Albert-Jan Pool is a German-based, Amsterdam-born type designer. He studied type design at the Royal Academy of the Arts in Amsterdam and after graduating, moved to Germany. Pool served as the type director at Scangraphic in Wedel, near Hamburg from 1987 – 1991. He was then the manager of Type Design & Production at URW from 1991 – 1994. During his time at URW, he completed the typefaces URW Imperial, URW Linear, and URW Mauritius. In 1995, he started his own design firm called Dutch Design. This coincided with his redesigning the DIN typeface.

DIN is an acronym for Deutsches Institut für Normung, the German Institute for Standardization. The first version of DIN, a realist sans-serif typeface, was released in 1923 by the D Stempel AG foundry, based on a 1905 typeface for the Royal Prussian Railway Company, later becoming the pre-cursor to DIN-Engschrift. The Berthold Foundry released a version of DIN in 1929. Both versions were also released as stencils to be used on engineering and technical drawings, primarily as oblique typefaces.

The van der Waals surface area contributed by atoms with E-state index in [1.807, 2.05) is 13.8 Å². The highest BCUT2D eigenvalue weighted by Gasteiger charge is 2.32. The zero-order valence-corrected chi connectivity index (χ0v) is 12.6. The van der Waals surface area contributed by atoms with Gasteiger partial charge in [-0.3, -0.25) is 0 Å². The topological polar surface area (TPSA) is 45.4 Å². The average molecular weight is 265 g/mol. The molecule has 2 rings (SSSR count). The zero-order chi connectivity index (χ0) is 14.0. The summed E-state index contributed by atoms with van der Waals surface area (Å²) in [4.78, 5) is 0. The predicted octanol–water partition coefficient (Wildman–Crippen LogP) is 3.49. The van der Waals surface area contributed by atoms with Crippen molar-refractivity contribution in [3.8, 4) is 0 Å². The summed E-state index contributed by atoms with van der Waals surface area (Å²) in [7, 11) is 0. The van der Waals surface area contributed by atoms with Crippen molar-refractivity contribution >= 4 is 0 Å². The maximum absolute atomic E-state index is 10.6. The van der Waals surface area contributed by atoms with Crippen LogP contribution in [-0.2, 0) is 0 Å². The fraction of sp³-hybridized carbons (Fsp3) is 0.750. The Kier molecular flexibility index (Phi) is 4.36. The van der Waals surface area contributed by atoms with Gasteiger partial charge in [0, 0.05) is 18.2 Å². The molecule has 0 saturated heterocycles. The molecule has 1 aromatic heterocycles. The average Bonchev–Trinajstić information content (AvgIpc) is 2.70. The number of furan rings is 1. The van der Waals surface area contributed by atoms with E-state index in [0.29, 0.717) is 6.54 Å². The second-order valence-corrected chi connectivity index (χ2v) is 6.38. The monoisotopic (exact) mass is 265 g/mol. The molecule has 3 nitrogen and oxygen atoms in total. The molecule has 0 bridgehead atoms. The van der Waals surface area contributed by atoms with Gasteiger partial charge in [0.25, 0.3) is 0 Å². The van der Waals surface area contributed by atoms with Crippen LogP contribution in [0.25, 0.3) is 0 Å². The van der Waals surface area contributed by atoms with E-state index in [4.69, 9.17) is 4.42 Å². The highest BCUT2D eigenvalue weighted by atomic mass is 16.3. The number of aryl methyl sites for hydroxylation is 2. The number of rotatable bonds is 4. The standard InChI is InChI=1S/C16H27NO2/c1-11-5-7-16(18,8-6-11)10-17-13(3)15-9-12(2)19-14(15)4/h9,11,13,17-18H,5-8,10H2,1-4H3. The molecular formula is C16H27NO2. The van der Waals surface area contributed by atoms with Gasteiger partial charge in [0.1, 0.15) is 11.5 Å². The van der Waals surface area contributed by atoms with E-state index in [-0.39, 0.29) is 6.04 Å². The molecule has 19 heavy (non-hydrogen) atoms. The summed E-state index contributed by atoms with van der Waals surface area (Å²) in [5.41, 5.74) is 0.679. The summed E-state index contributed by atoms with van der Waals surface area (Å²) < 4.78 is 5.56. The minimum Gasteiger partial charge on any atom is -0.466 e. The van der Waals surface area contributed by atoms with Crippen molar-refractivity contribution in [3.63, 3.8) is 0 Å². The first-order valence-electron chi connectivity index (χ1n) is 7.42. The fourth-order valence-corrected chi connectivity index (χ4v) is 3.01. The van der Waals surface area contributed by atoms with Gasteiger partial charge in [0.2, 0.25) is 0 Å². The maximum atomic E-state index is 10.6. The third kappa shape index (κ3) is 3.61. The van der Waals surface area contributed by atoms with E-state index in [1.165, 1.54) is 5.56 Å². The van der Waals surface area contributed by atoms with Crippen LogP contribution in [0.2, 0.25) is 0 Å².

In 1936, DIN 1451 was adopted as the standard typeface used for engineering, traffic, and business in Germany, mostly as DIN-Mittelschrift. The typeface quickly gained recognition as it was seen on traffic signs and building signage throughout Germany.

Even though the DIN typeface had only two weights, several top designers were using it extensively in print. Albert-Jan Pool was approached in 1994 by Erik Spiekermann to redo DIN 1451 to make it a more versatile typeface for modern use. Pool created a cleaner, smoother typeface in five weights (light, regular, medium, bold, and black) and later released a true italics and a condensed style, each in five weights. He is currently working on a rounded version.